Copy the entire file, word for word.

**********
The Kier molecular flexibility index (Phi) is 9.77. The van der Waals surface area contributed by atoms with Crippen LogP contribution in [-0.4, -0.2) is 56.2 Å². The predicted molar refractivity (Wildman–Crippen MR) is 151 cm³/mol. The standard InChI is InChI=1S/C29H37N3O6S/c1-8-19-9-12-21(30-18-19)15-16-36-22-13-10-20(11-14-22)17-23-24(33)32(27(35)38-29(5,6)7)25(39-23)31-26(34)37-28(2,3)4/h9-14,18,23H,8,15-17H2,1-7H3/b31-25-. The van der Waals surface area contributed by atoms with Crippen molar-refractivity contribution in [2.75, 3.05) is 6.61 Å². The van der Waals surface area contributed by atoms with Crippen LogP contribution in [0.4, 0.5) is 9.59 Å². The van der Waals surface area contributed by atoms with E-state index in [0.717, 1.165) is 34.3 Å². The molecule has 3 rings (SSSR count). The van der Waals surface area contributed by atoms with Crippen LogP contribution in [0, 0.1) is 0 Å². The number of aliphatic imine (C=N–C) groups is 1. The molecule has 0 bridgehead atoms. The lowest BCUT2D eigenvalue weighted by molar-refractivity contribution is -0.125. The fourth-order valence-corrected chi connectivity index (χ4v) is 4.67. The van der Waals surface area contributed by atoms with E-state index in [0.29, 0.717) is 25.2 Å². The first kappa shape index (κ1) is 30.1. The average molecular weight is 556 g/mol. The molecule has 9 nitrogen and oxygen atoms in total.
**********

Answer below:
The Kier molecular flexibility index (Phi) is 9.77. The van der Waals surface area contributed by atoms with Crippen LogP contribution in [-0.4, -0.2) is 56.2 Å². The predicted molar refractivity (Wildman–Crippen MR) is 151 cm³/mol. The standard InChI is InChI=1S/C29H37N3O6S/c1-8-19-9-12-21(30-18-19)15-16-36-22-13-10-20(11-14-22)17-23-24(33)32(27(35)38-29(5,6)7)25(39-23)31-26(34)37-28(2,3)4/h9-14,18,23H,8,15-17H2,1-7H3/b31-25-. The van der Waals surface area contributed by atoms with Crippen molar-refractivity contribution in [2.75, 3.05) is 6.61 Å². The van der Waals surface area contributed by atoms with Crippen LogP contribution in [0.4, 0.5) is 9.59 Å². The van der Waals surface area contributed by atoms with E-state index in [0.717, 1.165) is 34.3 Å². The molecule has 3 rings (SSSR count). The van der Waals surface area contributed by atoms with Crippen LogP contribution in [0, 0.1) is 0 Å². The number of aliphatic imine (C=N–C) groups is 1. The molecule has 0 bridgehead atoms. The lowest BCUT2D eigenvalue weighted by molar-refractivity contribution is -0.125. The fourth-order valence-corrected chi connectivity index (χ4v) is 4.67. The van der Waals surface area contributed by atoms with E-state index in [0.29, 0.717) is 25.2 Å². The first kappa shape index (κ1) is 30.1. The average molecular weight is 556 g/mol. The molecule has 9 nitrogen and oxygen atoms in total.